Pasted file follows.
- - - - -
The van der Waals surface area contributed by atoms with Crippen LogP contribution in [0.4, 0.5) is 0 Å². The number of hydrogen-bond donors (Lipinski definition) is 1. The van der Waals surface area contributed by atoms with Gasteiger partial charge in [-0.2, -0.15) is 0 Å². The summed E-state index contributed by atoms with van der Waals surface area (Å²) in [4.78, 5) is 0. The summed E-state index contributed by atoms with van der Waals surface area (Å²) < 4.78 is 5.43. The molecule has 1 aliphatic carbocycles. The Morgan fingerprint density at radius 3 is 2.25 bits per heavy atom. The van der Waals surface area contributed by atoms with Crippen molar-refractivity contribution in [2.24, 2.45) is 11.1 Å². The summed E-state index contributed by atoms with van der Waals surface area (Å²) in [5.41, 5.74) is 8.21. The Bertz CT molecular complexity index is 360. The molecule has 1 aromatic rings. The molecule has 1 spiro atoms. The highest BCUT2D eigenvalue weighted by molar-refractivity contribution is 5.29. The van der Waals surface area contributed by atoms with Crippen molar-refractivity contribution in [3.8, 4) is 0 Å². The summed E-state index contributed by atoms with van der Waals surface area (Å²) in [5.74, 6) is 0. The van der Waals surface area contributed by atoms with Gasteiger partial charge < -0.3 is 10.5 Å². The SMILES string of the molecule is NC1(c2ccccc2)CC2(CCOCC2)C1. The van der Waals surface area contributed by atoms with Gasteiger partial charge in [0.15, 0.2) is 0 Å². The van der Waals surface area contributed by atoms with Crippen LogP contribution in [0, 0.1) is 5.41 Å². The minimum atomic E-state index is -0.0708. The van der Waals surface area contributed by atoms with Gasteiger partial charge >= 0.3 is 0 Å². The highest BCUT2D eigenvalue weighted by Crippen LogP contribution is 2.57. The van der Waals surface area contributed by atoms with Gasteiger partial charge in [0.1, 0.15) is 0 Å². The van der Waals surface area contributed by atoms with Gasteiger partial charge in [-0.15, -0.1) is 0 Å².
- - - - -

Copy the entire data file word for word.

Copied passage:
The van der Waals surface area contributed by atoms with Crippen LogP contribution in [0.4, 0.5) is 0 Å². The number of hydrogen-bond donors (Lipinski definition) is 1. The van der Waals surface area contributed by atoms with Gasteiger partial charge in [-0.2, -0.15) is 0 Å². The summed E-state index contributed by atoms with van der Waals surface area (Å²) in [4.78, 5) is 0. The summed E-state index contributed by atoms with van der Waals surface area (Å²) < 4.78 is 5.43. The molecule has 1 aliphatic carbocycles. The Morgan fingerprint density at radius 3 is 2.25 bits per heavy atom. The van der Waals surface area contributed by atoms with Crippen molar-refractivity contribution in [2.24, 2.45) is 11.1 Å². The summed E-state index contributed by atoms with van der Waals surface area (Å²) in [5.41, 5.74) is 8.21. The Bertz CT molecular complexity index is 360. The molecule has 1 aromatic rings. The molecule has 1 spiro atoms. The highest BCUT2D eigenvalue weighted by molar-refractivity contribution is 5.29. The van der Waals surface area contributed by atoms with Crippen molar-refractivity contribution in [3.8, 4) is 0 Å². The summed E-state index contributed by atoms with van der Waals surface area (Å²) in [5.74, 6) is 0. The van der Waals surface area contributed by atoms with Gasteiger partial charge < -0.3 is 10.5 Å². The SMILES string of the molecule is NC1(c2ccccc2)CC2(CCOCC2)C1. The van der Waals surface area contributed by atoms with Gasteiger partial charge in [0.15, 0.2) is 0 Å². The van der Waals surface area contributed by atoms with Crippen LogP contribution in [0, 0.1) is 5.41 Å². The minimum atomic E-state index is -0.0708. The van der Waals surface area contributed by atoms with Gasteiger partial charge >= 0.3 is 0 Å². The highest BCUT2D eigenvalue weighted by Crippen LogP contribution is 2.57. The van der Waals surface area contributed by atoms with Gasteiger partial charge in [0.1, 0.15) is 0 Å². The van der Waals surface area contributed by atoms with Gasteiger partial charge in [-0.15, -0.1) is 0 Å².